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Is the 'Jesus Wife' fragment a fake?

Harvard Divinity professor Karen King says she is "open to questions about authenticity" regarding the papyrus fragment she presented at a conference last week that raised questions about the marital status of Jesus.

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Breaking: Mass. priest accused of child sex abuse found dead

From The Boston Globe:

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Bishop views same-sex marriage as 'conservative proposal'

Same-sex marriage is “a conservative proposal” consistent with basic Christian teaching and the Christian life, Bishop Greg Rickel argues in a statement to be released in Seattle this afternoon.

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The unrealized hope of a 'Starbucks parent'

Responding to Patrick Hall's Daily Episcopalian post about "Starbucks parents" who drop their kids off for Sunday School and then skip church themselves, Melissa Holloway offers a compelling piece about the unwelcoming nature of too many of our churches:

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Imaging the divine has a controversial history

The Middle East is not the only place where the collision of media and religion can result in violence. Americans have their own history of conflict, often violent, over depictions of God, Christ and the saints in art and film.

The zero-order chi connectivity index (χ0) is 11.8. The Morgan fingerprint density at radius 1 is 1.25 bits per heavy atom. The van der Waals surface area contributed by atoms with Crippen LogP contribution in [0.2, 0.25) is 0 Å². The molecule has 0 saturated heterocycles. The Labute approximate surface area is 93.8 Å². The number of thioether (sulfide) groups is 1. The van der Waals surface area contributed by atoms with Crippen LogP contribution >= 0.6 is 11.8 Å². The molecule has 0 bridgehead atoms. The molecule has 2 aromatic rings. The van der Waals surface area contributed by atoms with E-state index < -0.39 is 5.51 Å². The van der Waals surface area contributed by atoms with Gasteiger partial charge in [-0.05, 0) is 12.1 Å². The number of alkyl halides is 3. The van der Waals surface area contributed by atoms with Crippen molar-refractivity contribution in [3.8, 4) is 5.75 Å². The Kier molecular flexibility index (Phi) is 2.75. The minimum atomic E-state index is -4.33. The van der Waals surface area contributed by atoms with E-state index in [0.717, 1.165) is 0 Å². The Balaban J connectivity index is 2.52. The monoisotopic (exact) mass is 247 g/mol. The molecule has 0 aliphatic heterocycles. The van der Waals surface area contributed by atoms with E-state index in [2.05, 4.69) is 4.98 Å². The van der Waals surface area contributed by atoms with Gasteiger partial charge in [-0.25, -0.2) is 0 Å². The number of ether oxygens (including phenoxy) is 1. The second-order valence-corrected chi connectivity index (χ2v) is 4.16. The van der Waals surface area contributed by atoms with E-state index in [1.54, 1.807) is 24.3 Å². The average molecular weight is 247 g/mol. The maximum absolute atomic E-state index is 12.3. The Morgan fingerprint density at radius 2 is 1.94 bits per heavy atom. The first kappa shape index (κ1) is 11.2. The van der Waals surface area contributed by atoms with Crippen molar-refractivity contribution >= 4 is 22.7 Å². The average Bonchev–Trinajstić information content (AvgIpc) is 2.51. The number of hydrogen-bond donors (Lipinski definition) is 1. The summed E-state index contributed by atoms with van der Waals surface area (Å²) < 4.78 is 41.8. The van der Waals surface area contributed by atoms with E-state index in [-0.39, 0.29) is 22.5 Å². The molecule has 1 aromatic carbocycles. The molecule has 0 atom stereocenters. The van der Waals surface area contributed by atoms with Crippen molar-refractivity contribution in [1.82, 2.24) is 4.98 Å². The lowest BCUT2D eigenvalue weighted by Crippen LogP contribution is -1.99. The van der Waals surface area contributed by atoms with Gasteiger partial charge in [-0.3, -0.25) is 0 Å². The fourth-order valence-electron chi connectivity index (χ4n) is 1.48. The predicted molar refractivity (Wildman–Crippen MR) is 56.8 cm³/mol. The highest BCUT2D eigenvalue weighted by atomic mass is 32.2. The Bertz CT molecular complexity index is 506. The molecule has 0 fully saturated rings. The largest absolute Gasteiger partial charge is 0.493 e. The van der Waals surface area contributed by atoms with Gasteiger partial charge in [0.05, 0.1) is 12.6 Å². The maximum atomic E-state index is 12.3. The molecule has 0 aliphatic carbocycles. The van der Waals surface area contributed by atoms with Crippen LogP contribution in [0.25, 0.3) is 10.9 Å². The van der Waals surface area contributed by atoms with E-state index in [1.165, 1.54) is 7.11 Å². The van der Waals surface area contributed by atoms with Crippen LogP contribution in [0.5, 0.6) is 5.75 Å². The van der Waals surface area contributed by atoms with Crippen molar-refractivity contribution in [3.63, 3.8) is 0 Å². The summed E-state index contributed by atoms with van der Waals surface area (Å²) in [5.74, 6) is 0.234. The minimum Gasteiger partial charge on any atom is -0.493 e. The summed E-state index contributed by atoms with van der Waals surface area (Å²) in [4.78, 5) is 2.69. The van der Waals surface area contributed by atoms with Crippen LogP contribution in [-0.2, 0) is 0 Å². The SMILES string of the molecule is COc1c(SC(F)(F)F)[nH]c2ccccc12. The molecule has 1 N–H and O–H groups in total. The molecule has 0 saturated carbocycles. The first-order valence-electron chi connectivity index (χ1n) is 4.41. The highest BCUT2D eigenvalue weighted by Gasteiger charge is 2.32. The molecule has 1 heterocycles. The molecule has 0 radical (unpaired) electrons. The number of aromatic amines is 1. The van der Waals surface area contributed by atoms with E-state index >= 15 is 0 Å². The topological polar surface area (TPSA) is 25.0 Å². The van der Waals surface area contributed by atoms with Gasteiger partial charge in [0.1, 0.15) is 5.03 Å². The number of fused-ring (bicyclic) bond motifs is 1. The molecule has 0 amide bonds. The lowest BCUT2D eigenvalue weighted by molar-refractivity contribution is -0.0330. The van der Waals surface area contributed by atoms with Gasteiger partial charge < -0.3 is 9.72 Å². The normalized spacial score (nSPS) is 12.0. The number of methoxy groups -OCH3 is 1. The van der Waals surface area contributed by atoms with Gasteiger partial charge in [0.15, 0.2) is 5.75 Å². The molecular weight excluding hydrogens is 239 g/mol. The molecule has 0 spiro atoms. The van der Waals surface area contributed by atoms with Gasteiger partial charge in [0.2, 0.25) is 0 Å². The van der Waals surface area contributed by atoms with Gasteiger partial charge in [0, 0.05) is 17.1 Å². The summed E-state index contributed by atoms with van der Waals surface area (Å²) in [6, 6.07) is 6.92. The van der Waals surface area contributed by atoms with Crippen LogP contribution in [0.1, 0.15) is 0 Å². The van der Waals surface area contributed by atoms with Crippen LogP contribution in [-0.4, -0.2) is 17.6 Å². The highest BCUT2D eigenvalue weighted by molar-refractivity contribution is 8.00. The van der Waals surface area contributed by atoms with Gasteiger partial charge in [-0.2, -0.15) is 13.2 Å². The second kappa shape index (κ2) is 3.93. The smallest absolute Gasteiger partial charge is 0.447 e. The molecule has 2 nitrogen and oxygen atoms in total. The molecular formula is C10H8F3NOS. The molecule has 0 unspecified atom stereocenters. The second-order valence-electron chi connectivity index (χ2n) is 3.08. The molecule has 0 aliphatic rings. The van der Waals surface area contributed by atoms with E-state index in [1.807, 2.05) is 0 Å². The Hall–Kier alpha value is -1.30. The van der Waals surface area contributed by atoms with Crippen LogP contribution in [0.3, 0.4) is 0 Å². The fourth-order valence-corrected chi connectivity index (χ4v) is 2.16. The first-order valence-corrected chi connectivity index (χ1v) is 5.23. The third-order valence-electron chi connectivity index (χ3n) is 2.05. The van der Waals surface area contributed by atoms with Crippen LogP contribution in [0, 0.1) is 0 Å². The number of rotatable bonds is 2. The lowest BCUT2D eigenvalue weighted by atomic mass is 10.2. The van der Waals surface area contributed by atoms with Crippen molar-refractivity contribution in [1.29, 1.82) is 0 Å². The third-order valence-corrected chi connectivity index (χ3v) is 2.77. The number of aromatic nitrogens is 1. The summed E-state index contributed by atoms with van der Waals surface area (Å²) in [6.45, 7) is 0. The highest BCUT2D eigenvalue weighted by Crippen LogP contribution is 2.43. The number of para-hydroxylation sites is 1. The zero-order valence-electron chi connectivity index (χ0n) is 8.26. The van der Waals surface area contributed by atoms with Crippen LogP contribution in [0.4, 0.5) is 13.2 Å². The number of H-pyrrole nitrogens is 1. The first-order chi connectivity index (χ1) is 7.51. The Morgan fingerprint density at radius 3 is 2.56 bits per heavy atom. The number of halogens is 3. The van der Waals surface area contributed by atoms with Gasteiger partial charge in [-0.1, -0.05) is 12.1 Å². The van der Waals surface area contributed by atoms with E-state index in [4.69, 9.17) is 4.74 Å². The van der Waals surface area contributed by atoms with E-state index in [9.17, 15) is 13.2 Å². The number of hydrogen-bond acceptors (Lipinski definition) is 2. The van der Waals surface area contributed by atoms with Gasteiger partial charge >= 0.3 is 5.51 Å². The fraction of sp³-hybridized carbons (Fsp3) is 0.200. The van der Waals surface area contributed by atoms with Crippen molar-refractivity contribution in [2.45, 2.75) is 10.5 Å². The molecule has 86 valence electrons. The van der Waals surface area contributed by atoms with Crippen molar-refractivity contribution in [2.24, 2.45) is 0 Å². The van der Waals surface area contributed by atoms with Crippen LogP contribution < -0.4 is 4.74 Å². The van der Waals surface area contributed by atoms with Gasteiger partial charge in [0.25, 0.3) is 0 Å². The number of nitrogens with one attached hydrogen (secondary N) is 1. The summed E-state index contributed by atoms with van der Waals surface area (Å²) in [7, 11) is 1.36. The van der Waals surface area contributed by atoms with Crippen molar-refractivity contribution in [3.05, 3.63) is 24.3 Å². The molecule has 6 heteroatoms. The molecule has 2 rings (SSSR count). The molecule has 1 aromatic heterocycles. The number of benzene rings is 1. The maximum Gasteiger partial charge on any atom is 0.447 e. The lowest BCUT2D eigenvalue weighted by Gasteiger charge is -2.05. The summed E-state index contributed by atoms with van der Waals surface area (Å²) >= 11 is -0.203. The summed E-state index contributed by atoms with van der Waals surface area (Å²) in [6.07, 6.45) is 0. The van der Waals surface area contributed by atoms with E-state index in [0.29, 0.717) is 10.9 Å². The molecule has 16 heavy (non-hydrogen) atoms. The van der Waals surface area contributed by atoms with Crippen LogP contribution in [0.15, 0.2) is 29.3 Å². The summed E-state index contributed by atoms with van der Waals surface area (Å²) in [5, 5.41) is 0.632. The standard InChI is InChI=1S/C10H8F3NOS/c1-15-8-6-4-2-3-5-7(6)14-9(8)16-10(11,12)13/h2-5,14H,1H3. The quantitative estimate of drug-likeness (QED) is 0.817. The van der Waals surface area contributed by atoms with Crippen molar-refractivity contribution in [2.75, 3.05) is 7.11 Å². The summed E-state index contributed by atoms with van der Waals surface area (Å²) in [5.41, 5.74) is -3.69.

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Waiting for news of the next ABC

There will be no white smoke, and we know that the selection has to go to the Queen via the Prime Minister, but sometime today (or perhaps this weekend) we expect to hear who the next Archbishop of Canterbury will be. Giles Frasier prays that the next Archbishop will be given the gift of controversy. And here is a game you can play while you wait.

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The struggle over Anglicanism's true charism

Stanley Hauerwas says that the struggle within Anglicanism is a struggle over our basic calling: are we a centralized church that enforces uniformity or a local church bound together in Catholic unity?

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CNC decision on ABC nomination "is not imminent"

The Times of London in a report by Ruth Gledhill:

The body responsible for choosing the next Archbishop of Canterbury has failed to agree who should be the successor to Dr Rowan Williams.